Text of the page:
Review: ‘Miracle on 34th Street’

So you don't believe in Santa Claus? If you want to stay a non-believer don't see Miracle.

So you don’t believe in Santa Claus? If you want to stay a non-believer don’t see Miracle.

Film is an actor’s holiday, providing any number of choice roles that are played to the hilt. Edmund Gwenn’s Santa Claus performance proves the best in his career, one that will be thoroughly enjoyed by all filmgoers. Straight romantic roles handed Maureen O’Hara and John Payne as co-stars also display pair to advantage.

Valentine Davies’ story poses question of just how valid is the belief in Santa Claus. Gwenn, old man’s home inmate, becomes Santy at Macy’s Department Store, events pile up that make it necessary to actually prove he is the McCoy and not a slightly touched old gent. Gwenn is a little amazed at all the excitement because he has no doubt that he’s the real article.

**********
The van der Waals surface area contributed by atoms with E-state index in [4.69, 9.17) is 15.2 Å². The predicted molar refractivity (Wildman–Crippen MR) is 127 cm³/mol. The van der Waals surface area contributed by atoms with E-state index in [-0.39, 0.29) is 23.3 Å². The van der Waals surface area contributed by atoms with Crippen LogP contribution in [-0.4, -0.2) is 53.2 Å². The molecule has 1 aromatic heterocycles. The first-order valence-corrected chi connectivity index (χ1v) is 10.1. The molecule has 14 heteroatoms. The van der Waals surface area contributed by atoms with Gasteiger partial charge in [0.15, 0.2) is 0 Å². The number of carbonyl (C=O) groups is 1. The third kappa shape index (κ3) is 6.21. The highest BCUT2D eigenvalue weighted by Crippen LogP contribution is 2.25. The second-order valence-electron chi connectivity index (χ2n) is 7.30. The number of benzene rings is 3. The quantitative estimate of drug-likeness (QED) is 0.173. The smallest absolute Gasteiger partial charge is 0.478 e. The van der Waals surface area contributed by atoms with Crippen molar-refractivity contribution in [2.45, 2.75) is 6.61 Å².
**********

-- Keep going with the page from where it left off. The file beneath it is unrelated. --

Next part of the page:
Gene Lockhart’s performance as judge is a gem, as is Porter Hall’s portrayal of a neurotic personnel director for Macy’s. Surprise moppet performance is turned in by little Natalie Wood as O’Hara’s non-believing daughter who finally accepts Santy. It’s a standout, natural portrayal.

1947: Best Supp. Actor (Edmund Gwenn), Original Story, Screenplay.

Nomination: Best Picture

Miracle on 34th Street


20th Century-Fox. Director George Seaton; Producer William Perlberg; Screenplay George Seaton; Camera Charles Clarke, Lloyd Ahern; Editor Robert Simpson; Music Cyril J. Mockridge; Art Director Richard Day, Richard Irvine


(B&W) Available on VHS, DVD. Extract of a review from 1947. Running time: 95 MIN.


Maureen O'Hara John Payne Edmund Gwenn Gene Lockhart Natalie Wood Thelma Ritter

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